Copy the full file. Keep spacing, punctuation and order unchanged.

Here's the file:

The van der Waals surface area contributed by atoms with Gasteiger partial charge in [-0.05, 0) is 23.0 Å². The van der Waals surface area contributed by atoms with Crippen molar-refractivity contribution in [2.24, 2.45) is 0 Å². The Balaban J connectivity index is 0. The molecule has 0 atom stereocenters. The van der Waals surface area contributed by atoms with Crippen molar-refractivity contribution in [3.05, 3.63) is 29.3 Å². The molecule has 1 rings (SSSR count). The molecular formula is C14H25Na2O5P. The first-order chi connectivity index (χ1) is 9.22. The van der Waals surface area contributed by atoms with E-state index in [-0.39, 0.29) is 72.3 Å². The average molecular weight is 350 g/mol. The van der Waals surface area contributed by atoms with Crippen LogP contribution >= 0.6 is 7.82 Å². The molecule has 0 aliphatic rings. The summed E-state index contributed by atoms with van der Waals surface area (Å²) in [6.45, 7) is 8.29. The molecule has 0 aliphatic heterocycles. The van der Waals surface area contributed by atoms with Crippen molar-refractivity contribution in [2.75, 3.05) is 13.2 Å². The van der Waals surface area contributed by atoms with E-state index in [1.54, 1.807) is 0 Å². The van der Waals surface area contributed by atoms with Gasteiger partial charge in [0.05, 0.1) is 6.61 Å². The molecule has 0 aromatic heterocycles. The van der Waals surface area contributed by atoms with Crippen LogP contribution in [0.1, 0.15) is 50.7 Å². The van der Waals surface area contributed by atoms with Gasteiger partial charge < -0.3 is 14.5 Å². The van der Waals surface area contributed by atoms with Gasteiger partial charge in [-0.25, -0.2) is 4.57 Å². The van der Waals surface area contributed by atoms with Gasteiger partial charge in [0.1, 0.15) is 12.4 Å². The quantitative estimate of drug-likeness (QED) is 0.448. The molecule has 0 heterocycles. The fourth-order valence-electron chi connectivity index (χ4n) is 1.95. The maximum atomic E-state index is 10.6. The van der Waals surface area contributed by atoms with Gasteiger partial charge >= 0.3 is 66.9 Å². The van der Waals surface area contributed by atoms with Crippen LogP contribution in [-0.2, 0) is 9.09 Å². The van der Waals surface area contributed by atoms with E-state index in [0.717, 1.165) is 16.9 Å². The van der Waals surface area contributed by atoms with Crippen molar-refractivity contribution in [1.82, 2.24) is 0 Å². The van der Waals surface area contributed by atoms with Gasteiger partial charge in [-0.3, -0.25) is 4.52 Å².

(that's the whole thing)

The van der Waals surface area contributed by atoms with Gasteiger partial charge in [-0.05, 0) is 23.0 Å². The van der Waals surface area contributed by atoms with Crippen molar-refractivity contribution in [2.24, 2.45) is 0 Å². The Balaban J connectivity index is 0. The molecule has 0 atom stereocenters. The van der Waals surface area contributed by atoms with Crippen molar-refractivity contribution in [3.05, 3.63) is 29.3 Å². The molecule has 1 rings (SSSR count). The molecular formula is C14H25Na2O5P. The first-order chi connectivity index (χ1) is 9.22. The van der Waals surface area contributed by atoms with E-state index in [-0.39, 0.29) is 72.3 Å². The average molecular weight is 350 g/mol. The van der Waals surface area contributed by atoms with Crippen LogP contribution >= 0.6 is 7.82 Å². The molecule has 0 aliphatic rings. The summed E-state index contributed by atoms with van der Waals surface area (Å²) in [6.45, 7) is 8.29. The molecule has 0 aliphatic heterocycles. The van der Waals surface area contributed by atoms with Crippen molar-refractivity contribution in [2.75, 3.05) is 13.2 Å². The van der Waals surface area contributed by atoms with E-state index in [1.54, 1.807) is 0 Å². The van der Waals surface area contributed by atoms with Gasteiger partial charge in [0.05, 0.1) is 6.61 Å². The molecule has 0 aromatic heterocycles. The van der Waals surface area contributed by atoms with Crippen LogP contribution in [0.1, 0.15) is 50.7 Å². The van der Waals surface area contributed by atoms with Gasteiger partial charge < -0.3 is 14.5 Å². The van der Waals surface area contributed by atoms with Gasteiger partial charge in [-0.25, -0.2) is 4.57 Å². The van der Waals surface area contributed by atoms with Gasteiger partial charge in [0.1, 0.15) is 12.4 Å². The quantitative estimate of drug-likeness (QED) is 0.448. The molecule has 0 heterocycles. The fourth-order valence-electron chi connectivity index (χ4n) is 1.95. The maximum atomic E-state index is 10.6. The van der Waals surface area contributed by atoms with Gasteiger partial charge >= 0.3 is 66.9 Å². The van der Waals surface area contributed by atoms with Crippen LogP contribution in [-0.2, 0) is 9.09 Å². The van der Waals surface area contributed by atoms with E-state index in [0.717, 1.165) is 16.9 Å². The van der Waals surface area contributed by atoms with Crippen molar-refractivity contribution in [1.82, 2.24) is 0 Å². The van der Waals surface area contributed by atoms with Gasteiger partial charge in [-0.3, -0.25) is 4.52 Å².